[~,idx] = sort(cellfun(@length,XValidate));
XValidatePIL = XValidate(idx(1:10));
YValidatePIL = YValidate(idx(1:10));
sequenceLengths = cellfun(@length,XValidatePIL,'UniformOutput',true);
maxSequenceLen = max(sequenceLengths);
padFcn = @(x) [x,zeros(size(x,1),maxSequenceLen-size(x,2))];             
XValidatePILPad = cellfun(padFcn,XValidatePIL,'UniformOutput',false);
simin.time = [];
simin.signals.values = cell2mat(reshape(XValidatePILPad,1,1,[]));
simin.signals.dimensions = size(XValidatePILPad{1});

Top Model PIL

The rulPredict_pil is a modified version of the rulPredict model for PIL verification. To load the test vectors, the rulPredict_pil model replaces the From Workspace block with an Inport block. The Inport block is configured to accept a 17-by-54 array of double data type.

pilModel = 'rulPredict_pil';
open_system(pilModel);

Configure the rulPredict_pil model for the STM32F467G-Discovery target.

cs = getActiveConfigSet(pilModel);
set_param(cs,'HardwareBoard','STM32F746G-Discovery');
set_param(cs,'Toolchain','GNU Tools for ARM Embedded Processors');

The STM32F4-Discovery board supports two different communication interfaces for PIL: ST-LINK and serial. The ST-LINK communication interface does not require any additional cables or hardware besides a USB type A to Mini-B cable used to connect the STM32F4-Discovery board to the host computer. The serial communication interface requires a USB TTL-232 cable. Running a PIL simulation using the serial communication interface is much faster than the running a PIL simulation using ST-LINK. This example is configured to use the serial interface.

Additionally, you must set the COM port parameter in Configuration Parameters > Hardware Implementation > Target Hardware Resources > PIL to match the port number of the serial interface on your Windows computer.

Run PIL Simulation

To compare the PIL results with simulation, run the rulPredict_pil model in normal mode and then in PIL mode.

set_param(cs,'LoadExternalInput','on');
set_param(cs, 'ExternalInput','simin');
set_param(pilModel,'SimulationMode','Normal');

sim(pilModel);
YPred_ref = YPred_pil;

set_param(pilModel,'SimulationMode','Processor-in-the-Loop (PIL)')
sim(pilModel);

Plot Results

The output YPred_pil and YPred_ref contain the predicted remaining useful life values from the network. This output is first trimmed to remove the results from the zero-padded values and then converted to a cell array.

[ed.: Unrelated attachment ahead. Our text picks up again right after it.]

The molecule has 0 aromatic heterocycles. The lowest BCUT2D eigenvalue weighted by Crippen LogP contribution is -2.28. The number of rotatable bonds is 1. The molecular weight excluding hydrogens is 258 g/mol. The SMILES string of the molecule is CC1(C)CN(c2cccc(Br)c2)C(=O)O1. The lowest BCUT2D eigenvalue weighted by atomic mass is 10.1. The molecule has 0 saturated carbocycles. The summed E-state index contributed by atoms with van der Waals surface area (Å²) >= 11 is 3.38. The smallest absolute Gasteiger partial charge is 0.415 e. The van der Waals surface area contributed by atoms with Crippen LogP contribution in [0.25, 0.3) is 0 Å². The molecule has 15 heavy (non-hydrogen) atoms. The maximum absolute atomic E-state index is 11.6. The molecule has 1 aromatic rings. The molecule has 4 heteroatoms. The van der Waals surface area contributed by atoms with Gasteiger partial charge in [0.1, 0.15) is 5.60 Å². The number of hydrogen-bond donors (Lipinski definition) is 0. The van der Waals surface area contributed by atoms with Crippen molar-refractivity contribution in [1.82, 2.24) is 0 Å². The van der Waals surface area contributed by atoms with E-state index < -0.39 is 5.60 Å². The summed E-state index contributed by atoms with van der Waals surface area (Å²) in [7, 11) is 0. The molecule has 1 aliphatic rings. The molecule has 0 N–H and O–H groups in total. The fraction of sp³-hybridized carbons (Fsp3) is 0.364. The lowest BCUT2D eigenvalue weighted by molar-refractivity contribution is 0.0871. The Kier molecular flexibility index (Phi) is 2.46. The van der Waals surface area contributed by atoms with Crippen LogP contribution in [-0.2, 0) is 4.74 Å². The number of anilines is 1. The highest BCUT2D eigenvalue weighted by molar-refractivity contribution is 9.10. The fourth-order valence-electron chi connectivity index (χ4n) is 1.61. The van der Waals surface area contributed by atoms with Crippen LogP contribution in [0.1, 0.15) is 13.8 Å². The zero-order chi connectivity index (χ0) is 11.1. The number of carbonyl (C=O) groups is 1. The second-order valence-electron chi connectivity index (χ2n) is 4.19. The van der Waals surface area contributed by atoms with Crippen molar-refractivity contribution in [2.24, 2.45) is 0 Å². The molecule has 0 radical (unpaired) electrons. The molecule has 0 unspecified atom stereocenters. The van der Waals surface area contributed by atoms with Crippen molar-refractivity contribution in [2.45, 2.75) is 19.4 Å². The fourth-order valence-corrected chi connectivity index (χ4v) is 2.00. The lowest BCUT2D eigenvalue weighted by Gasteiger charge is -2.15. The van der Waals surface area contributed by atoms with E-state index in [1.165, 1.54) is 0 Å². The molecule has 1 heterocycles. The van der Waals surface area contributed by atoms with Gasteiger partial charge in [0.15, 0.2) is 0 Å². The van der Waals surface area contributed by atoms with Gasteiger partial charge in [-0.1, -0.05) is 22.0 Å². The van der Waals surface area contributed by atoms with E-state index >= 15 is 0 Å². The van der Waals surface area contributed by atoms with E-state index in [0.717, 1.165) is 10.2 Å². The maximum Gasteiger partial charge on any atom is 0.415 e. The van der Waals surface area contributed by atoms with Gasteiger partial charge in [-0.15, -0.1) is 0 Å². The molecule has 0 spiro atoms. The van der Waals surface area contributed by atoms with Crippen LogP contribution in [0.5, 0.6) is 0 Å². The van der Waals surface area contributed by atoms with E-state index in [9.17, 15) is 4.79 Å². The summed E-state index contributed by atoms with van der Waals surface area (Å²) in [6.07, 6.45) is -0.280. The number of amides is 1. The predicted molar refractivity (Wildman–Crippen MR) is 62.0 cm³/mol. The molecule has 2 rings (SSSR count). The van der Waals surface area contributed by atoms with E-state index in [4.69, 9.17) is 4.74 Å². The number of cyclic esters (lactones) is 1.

Plot the predicted remaining useful life (RUL) values for PIL and compare them to the validation data.

YPred_ref_cell = squeeze(mat2cell(YPred_ref,1,maxSequenceLen,ones(1,10)));
YPred_pil_cell = squeeze(mat2cell(YPred_pil,1,maxSequenceLen,ones(1,10)));

for t = 1:length(sequenceLengths)   
    YPred_ref_cell{t}(:,sequenceLengths(t) + 1:end) = [];
    YPred_pil_cell{t}(:,sequenceLengths(t) + 1:end) = [];
end 

rulExamplePlots([1:10],YValidatePIL,YPred_pil_cell);

Compute the error from the PIL simulation and plot the results.

YPred_error = YPred_ref-YPred_pil;

figure('Name', 'PIL Error')
for i = 1:10
    subplot(5,2,i)
    
    plot(YPred_error(:,:,i),'.-')
    maxerror = string(max(YPred_error(:,:,i)));
    ylim([-1e-4 1e-4])
    title("Test Observation " + i)
    xlabel("Time Step")
    ylabel("Difference")
end
legend(["Difference in Simulation Modes"],'Location','southeast')

Supporting Functions

function rulExamplePlots(observationIdx,YTest,YPred)
N = numel(observationIdx);

figure
for i = 1:N
    subplot(N/2,2,i)

    plot(YTest{observationIdx(i)},'--')
    hold on
    plot(YPred{observationIdx(i)},'.-')
    hold off

    ylim([0 175])
    title("Test Observation " + observationIdx(i))
    xlabel("Time Step")
    ylabel("RUL")
end
legend(["Test Data" "Predicted"],'Location','southeast')

end

References

  1. Saxena, Abhinav, Kai Goebel, Don Simon, and Neil Eklund. "Damage propagation modeling for aircraft engine run-to-failure simulation." In Prognostics and Health Management, 2008. PHM 2008. International Conference on, pp. 1-9. IEEE, 2008.